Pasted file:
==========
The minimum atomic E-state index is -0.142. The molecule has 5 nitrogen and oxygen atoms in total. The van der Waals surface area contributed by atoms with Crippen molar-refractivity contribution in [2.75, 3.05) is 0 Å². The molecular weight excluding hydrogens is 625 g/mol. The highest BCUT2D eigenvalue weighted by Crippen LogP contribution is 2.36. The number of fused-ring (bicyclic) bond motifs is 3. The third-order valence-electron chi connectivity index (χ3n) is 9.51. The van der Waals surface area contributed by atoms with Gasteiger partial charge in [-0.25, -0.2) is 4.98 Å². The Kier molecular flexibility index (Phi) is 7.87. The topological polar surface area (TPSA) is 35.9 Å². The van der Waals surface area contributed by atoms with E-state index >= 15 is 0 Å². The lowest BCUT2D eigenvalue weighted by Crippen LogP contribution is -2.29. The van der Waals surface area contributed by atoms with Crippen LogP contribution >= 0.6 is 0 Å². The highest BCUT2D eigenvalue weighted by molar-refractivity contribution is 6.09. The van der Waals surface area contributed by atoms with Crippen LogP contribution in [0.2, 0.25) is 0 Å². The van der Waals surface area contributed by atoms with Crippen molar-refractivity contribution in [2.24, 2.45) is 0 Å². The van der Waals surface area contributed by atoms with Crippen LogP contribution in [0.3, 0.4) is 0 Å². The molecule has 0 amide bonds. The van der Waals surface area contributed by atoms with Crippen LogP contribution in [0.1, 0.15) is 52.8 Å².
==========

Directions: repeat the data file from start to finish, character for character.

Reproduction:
The minimum atomic E-state index is -0.142. The molecule has 5 nitrogen and oxygen atoms in total. The van der Waals surface area contributed by atoms with Crippen molar-refractivity contribution in [2.75, 3.05) is 0 Å². The molecular weight excluding hydrogens is 625 g/mol. The highest BCUT2D eigenvalue weighted by Crippen LogP contribution is 2.36. The number of fused-ring (bicyclic) bond motifs is 3. The third-order valence-electron chi connectivity index (χ3n) is 9.51. The van der Waals surface area contributed by atoms with Gasteiger partial charge in [-0.25, -0.2) is 4.98 Å². The Kier molecular flexibility index (Phi) is 7.87. The topological polar surface area (TPSA) is 35.9 Å². The van der Waals surface area contributed by atoms with E-state index >= 15 is 0 Å². The lowest BCUT2D eigenvalue weighted by Crippen LogP contribution is -2.29. The van der Waals surface area contributed by atoms with Crippen LogP contribution >= 0.6 is 0 Å². The highest BCUT2D eigenvalue weighted by molar-refractivity contribution is 6.09. The van der Waals surface area contributed by atoms with Crippen LogP contribution in [0.2, 0.25) is 0 Å². The van der Waals surface area contributed by atoms with Crippen molar-refractivity contribution in [2.24, 2.45) is 0 Å². The van der Waals surface area contributed by atoms with Crippen LogP contribution in [0.3, 0.4) is 0 Å². The molecule has 0 amide bonds. The van der Waals surface area contributed by atoms with Crippen LogP contribution in [0.1, 0.15) is 52.8 Å².